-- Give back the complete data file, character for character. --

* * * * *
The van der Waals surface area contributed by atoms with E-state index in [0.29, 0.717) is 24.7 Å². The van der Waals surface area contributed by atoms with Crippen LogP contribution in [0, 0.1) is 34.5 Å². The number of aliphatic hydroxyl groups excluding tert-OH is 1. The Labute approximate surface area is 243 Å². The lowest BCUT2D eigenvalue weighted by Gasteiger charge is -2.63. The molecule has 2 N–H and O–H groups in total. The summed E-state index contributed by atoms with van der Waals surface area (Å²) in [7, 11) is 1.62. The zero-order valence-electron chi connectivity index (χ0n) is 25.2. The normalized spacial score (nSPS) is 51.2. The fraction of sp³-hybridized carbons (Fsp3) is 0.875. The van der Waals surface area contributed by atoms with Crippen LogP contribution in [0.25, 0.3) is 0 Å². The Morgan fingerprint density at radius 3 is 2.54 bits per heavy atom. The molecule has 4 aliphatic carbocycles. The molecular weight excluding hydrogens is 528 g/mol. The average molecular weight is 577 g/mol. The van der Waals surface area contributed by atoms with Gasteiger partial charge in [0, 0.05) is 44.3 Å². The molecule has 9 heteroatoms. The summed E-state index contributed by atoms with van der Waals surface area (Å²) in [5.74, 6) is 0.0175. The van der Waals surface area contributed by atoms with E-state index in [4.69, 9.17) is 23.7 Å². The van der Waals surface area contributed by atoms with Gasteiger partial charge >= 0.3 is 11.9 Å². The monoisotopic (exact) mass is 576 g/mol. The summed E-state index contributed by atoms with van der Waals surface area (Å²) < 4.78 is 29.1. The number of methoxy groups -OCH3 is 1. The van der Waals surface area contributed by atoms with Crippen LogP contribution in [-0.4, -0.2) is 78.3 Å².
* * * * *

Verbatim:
The van der Waals surface area contributed by atoms with E-state index in [0.29, 0.717) is 24.7 Å². The van der Waals surface area contributed by atoms with Crippen LogP contribution in [0, 0.1) is 34.5 Å². The number of aliphatic hydroxyl groups excluding tert-OH is 1. The Labute approximate surface area is 243 Å². The lowest BCUT2D eigenvalue weighted by Gasteiger charge is -2.63. The molecule has 2 N–H and O–H groups in total. The summed E-state index contributed by atoms with van der Waals surface area (Å²) in [7, 11) is 1.62. The zero-order valence-electron chi connectivity index (χ0n) is 25.2. The normalized spacial score (nSPS) is 51.2. The fraction of sp³-hybridized carbons (Fsp3) is 0.875. The van der Waals surface area contributed by atoms with Crippen LogP contribution in [0.25, 0.3) is 0 Å². The Morgan fingerprint density at radius 3 is 2.54 bits per heavy atom. The molecule has 4 aliphatic carbocycles. The molecular weight excluding hydrogens is 528 g/mol. The average molecular weight is 577 g/mol. The van der Waals surface area contributed by atoms with Gasteiger partial charge in [0, 0.05) is 44.3 Å². The molecule has 9 heteroatoms. The summed E-state index contributed by atoms with van der Waals surface area (Å²) in [5.74, 6) is 0.0175. The van der Waals surface area contributed by atoms with E-state index in [4.69, 9.17) is 23.7 Å². The van der Waals surface area contributed by atoms with Gasteiger partial charge >= 0.3 is 11.9 Å². The monoisotopic (exact) mass is 576 g/mol. The summed E-state index contributed by atoms with van der Waals surface area (Å²) < 4.78 is 29.1. The number of methoxy groups -OCH3 is 1. The van der Waals surface area contributed by atoms with Crippen LogP contribution in [-0.4, -0.2) is 78.3 Å².